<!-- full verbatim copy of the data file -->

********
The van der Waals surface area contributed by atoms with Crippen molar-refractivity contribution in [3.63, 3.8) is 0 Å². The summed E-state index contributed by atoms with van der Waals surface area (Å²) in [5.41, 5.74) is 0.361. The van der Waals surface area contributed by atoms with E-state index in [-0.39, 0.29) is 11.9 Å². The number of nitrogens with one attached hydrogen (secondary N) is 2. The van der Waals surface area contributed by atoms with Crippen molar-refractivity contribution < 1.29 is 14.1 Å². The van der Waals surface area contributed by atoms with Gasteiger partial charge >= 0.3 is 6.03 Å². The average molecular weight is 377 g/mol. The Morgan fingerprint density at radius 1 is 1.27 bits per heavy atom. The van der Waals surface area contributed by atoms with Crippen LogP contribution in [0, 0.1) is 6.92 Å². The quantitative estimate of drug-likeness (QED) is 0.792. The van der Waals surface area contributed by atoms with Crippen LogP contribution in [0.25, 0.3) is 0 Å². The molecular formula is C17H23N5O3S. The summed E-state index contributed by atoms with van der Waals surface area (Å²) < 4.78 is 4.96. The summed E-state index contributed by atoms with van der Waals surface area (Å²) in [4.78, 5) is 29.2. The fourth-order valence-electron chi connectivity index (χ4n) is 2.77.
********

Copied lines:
The van der Waals surface area contributed by atoms with Crippen molar-refractivity contribution in [3.63, 3.8) is 0 Å². The summed E-state index contributed by atoms with van der Waals surface area (Å²) in [5.41, 5.74) is 0.361. The van der Waals surface area contributed by atoms with E-state index in [-0.39, 0.29) is 11.9 Å². The number of nitrogens with one attached hydrogen (secondary N) is 2. The van der Waals surface area contributed by atoms with Crippen molar-refractivity contribution < 1.29 is 14.1 Å². The van der Waals surface area contributed by atoms with Gasteiger partial charge >= 0.3 is 6.03 Å². The average molecular weight is 377 g/mol. The Morgan fingerprint density at radius 1 is 1.27 bits per heavy atom. The van der Waals surface area contributed by atoms with Crippen LogP contribution in [0, 0.1) is 6.92 Å². The quantitative estimate of drug-likeness (QED) is 0.792. The van der Waals surface area contributed by atoms with Crippen LogP contribution in [0.25, 0.3) is 0 Å². The molecular formula is C17H23N5O3S. The summed E-state index contributed by atoms with van der Waals surface area (Å²) < 4.78 is 4.96. The summed E-state index contributed by atoms with van der Waals surface area (Å²) in [4.78, 5) is 29.2. The fourth-order valence-electron chi connectivity index (χ4n) is 2.77.